In this example, it's still an average 6% rate of return but you can see the ending value is $239,000 versus the steady return had an ending value of $402,000.
If we look further in-depth in regards to the S&P, we can see that the S&P value has an ending value of $369,000 before we start taking distributions.
Our annuity is very, very close because, in that last graph, you can see that it was very, very close but we then had an accumulation value before we started taking income of $377,000.
What we want to look at are the income streams.
It's not necessarily about how quickly and how high up the mountain we can get, but it's about how safely we can get down the mountain. And what levers do we have in place to provide us guarantees to be able to get down the mountain safely?
If we tried to take the same distribution from all of these accounts, and these accounts are based off of the annuity income stream, if I scroll down, what you'll start to see is all of these accounts will start to deplete.
So, in our unfavorable method, we run out of money at age 77.
In our S&P, if we just followed the market and then take distributions from the market, we run out of money at age 81.
If we look at even a steady 6% rate of return, but still trying to take the same guaranteed distributions that we can get inside of our annuity, we run out at age 85.
And if you remember from the first visual that I showed you, we have a 75% chance that a married couple that, one, will at least live to age 86 and we have a 50% chance that one will live to age 91.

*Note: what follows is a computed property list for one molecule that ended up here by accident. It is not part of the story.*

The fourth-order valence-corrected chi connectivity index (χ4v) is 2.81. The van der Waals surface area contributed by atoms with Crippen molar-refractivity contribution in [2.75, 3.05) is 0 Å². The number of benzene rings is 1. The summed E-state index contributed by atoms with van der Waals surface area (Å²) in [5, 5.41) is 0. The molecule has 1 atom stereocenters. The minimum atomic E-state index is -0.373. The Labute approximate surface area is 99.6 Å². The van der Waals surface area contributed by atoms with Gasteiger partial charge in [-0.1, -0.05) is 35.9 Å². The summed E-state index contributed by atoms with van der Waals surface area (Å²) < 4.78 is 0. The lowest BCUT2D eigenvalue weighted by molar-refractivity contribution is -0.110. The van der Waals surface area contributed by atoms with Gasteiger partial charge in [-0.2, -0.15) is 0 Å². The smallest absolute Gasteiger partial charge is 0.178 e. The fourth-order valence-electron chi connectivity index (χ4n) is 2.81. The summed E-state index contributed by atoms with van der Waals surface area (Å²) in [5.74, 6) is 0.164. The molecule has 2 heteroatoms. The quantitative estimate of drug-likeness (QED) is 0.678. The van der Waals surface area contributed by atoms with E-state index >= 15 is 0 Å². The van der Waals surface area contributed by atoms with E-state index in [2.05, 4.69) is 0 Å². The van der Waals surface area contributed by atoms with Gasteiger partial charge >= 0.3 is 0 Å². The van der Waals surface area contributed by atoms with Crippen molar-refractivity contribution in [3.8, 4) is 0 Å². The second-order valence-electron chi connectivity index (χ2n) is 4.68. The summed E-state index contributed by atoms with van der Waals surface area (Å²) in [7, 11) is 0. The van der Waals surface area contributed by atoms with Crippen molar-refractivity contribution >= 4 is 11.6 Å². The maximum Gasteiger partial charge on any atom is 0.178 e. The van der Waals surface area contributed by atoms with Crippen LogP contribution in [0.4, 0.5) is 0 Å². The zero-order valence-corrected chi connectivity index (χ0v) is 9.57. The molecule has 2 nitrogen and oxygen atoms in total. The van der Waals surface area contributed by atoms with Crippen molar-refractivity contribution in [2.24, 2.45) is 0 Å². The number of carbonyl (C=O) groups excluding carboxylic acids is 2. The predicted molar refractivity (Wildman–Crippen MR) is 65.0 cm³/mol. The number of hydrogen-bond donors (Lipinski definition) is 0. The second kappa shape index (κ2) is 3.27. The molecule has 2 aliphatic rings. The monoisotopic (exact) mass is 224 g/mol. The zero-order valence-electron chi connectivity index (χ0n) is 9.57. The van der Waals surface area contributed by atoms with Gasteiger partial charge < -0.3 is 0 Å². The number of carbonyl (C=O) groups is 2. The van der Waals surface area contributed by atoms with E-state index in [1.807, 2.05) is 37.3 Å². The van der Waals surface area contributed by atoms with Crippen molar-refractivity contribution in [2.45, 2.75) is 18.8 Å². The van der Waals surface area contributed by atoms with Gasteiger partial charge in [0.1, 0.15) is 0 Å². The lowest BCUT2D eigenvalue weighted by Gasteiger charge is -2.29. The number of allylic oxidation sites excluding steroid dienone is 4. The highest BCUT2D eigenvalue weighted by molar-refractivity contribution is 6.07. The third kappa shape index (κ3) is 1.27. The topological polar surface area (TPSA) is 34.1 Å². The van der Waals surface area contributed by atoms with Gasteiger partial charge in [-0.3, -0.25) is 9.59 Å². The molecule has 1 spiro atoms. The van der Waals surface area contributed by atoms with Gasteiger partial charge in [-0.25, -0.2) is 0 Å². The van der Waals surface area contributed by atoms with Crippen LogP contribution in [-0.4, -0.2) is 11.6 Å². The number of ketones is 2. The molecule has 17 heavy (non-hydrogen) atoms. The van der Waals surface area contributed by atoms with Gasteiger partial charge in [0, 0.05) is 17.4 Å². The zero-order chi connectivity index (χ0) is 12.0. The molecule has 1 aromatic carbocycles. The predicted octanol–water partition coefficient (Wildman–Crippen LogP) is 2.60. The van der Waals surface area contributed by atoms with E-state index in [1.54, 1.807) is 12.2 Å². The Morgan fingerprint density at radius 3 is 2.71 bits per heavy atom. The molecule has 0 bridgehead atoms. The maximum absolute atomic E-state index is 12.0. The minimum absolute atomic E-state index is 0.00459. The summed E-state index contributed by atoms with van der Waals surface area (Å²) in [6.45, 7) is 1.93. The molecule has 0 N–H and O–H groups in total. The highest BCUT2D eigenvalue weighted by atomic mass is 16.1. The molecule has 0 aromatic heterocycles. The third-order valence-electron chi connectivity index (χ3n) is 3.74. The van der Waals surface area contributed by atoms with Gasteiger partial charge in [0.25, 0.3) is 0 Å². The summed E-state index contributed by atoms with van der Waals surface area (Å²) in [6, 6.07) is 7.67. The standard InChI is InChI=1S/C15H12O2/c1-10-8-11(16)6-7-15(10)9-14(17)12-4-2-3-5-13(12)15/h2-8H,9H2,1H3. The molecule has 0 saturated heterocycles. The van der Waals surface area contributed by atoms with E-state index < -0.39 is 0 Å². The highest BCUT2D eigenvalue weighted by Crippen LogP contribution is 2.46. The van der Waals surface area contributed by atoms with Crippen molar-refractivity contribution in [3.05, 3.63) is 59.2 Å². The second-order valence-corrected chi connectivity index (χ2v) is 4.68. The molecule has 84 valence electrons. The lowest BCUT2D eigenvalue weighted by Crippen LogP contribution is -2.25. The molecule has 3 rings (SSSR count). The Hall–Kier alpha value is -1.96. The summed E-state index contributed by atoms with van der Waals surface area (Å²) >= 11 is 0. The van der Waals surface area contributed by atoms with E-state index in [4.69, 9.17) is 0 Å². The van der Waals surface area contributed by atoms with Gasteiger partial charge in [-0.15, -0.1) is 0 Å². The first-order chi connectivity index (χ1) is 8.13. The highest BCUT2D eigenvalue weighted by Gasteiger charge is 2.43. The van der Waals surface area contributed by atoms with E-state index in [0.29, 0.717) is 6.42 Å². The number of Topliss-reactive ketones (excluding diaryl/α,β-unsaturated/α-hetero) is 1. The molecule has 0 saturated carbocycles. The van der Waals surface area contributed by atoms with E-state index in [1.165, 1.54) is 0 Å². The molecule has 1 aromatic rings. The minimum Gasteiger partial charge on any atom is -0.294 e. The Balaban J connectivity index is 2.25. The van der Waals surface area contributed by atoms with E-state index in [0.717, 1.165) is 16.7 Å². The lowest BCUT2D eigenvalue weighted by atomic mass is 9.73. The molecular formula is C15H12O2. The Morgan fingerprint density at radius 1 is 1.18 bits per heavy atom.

So, do we want to be in an account that has risk exposure and then, simultaneously, doesn't have a guaranteed distribution method of taking income stream.
That's really the big key as to guaranteed income in retirement.
And that's why annuities work so well.
We mentioned in the previous Money Script Monday why Social Security and pensions are so valuable to provide those guaranteed income streams.
The one thing that we didn't talk about just yet is inflation risk.
When we look at inflation, we can see here that our income stream continues to increase. And so we're looking at annuities that have built-in guaranteed inflation, meaning that now it's kind of what's called a lock and reset.
If I earn interest, my income will go up by that interest amount, and now that's my new minimum. I will never go below that amount.
It locks and resets every single year as I earn interest in my account.
If we can provide for inflation protection, if we can provide for longevity risk, if we can provide not having to worry about market risk and sequence-of-returns, that's more important than anything with regards to double-digit returns, distribution methods so on.
That's what we're looking at and that's why annuities work so well in providing fixed income to cover those expenses.
We can still have money in the exposure. We can still look at working with different accounts, but we want to be diversified and we want to know that, at the end of the day, our fixed income expenses are taken care of.
That wraps up reviewing the annuity report.
Next week, Brian is going to be going through our shortfall analysis. That's an additional section within our annuity report that not only covers the annuities, but then also takes other assets that you have like pensions, like Social Security, and combines them all together.
You now can take a full holistic approach in regards to your income stream.
Request your custom Retirement Income Report
If you are interested in receiving a customized annuity report, use the information on this page to request yours today.
We’ll be able to generate a report that has your numbers in here so that it works to your unique situation. You’ll be able to see how annuities work for you and how they cover these four major risks in moving forward. Thank you for your time today and hope you have a great day.